Dimmer economic prospects amid sales, trade, labour numbers

Despite the Conference Board of Canada’s earlier predictions of B.C. and Ontario leading national economic growth up to the end of 2017, the latest TD weekly report pointed at “three strikes” that have made the country’s economic prospects dimmer.
TD economist Leila Preston wrote in her study released on Friday (July 8) that weaker sales and trade along with persistent unemployment might prove to be stumbling blocks for the Canadian economy in the near future, reported Jesse Ferreras for The Huffington Post Canada.
Strike One: The latest Business Outlook Survey released by the Bank of Canada, which uncovered that sales growth would not strengthen to any significant degree over the next 12 month, especially in regions that have been most affected by weak oil prices. A potential resurgence of demand from the United States would be “insufficient to outweigh the continued drag from commodity-related activity combined with modest domestic demand,” the Bank added.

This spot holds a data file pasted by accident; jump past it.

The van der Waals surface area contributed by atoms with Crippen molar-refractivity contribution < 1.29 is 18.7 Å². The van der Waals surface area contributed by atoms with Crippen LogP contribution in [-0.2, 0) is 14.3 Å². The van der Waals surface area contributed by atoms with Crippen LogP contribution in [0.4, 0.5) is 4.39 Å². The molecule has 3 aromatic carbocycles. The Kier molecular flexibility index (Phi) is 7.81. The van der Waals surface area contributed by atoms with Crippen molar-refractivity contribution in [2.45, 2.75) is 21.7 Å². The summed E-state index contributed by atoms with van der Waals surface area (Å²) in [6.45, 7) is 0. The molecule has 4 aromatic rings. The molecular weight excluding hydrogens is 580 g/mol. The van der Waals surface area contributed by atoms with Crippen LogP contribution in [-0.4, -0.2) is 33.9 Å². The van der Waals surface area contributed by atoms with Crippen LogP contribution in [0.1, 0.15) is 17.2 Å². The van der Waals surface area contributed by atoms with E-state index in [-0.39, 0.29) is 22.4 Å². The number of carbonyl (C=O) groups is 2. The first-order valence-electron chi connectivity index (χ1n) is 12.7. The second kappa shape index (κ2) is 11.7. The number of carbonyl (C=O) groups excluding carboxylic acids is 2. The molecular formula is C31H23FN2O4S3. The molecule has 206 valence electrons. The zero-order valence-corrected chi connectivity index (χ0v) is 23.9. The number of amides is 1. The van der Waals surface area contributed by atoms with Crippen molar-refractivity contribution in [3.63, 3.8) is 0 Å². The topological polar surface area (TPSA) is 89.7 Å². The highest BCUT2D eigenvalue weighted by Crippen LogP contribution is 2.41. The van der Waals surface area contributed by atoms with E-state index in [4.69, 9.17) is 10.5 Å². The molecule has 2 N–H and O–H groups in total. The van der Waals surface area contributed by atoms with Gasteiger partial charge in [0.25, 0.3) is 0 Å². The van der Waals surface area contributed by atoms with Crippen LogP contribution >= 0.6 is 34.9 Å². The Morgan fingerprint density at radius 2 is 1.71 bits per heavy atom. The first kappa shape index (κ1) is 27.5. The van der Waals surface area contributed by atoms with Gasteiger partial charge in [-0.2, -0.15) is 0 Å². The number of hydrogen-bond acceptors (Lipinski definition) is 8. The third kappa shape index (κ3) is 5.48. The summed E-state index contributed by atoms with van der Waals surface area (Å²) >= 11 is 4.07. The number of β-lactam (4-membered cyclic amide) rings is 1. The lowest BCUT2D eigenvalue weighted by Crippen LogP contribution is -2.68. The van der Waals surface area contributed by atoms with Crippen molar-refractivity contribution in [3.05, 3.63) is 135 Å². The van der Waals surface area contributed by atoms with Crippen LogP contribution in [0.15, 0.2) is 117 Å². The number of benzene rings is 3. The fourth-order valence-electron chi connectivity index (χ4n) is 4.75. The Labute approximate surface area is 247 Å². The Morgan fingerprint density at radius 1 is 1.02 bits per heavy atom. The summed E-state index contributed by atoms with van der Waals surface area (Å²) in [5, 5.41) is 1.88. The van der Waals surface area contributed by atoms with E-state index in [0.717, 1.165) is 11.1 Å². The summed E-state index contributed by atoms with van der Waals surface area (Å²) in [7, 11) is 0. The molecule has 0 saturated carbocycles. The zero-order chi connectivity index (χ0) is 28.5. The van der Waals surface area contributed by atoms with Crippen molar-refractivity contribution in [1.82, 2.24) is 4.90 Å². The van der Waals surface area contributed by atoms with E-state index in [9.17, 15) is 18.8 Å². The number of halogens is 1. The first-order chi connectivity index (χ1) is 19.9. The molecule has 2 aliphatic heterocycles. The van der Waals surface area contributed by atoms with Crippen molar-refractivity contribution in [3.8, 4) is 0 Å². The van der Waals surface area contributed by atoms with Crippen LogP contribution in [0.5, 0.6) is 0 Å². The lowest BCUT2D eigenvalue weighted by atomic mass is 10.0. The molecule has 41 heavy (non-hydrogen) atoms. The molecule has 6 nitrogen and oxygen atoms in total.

Strike Two: Trade becoming more sluggish in May. However, Preston expressed hope that strong export performance in Q1 2016 would propel the trade segment to a better condition in the last few months of this year.
Strike Three: “Essentially unchanged” unemployment situation, as evident in the results of the national Labour Force Survey for June. Total number of jobs in the labour market fell by 700, with the unemployment rate standing at 6.8 per cent. Only B.C. saw improved employment last month, according to the survey.

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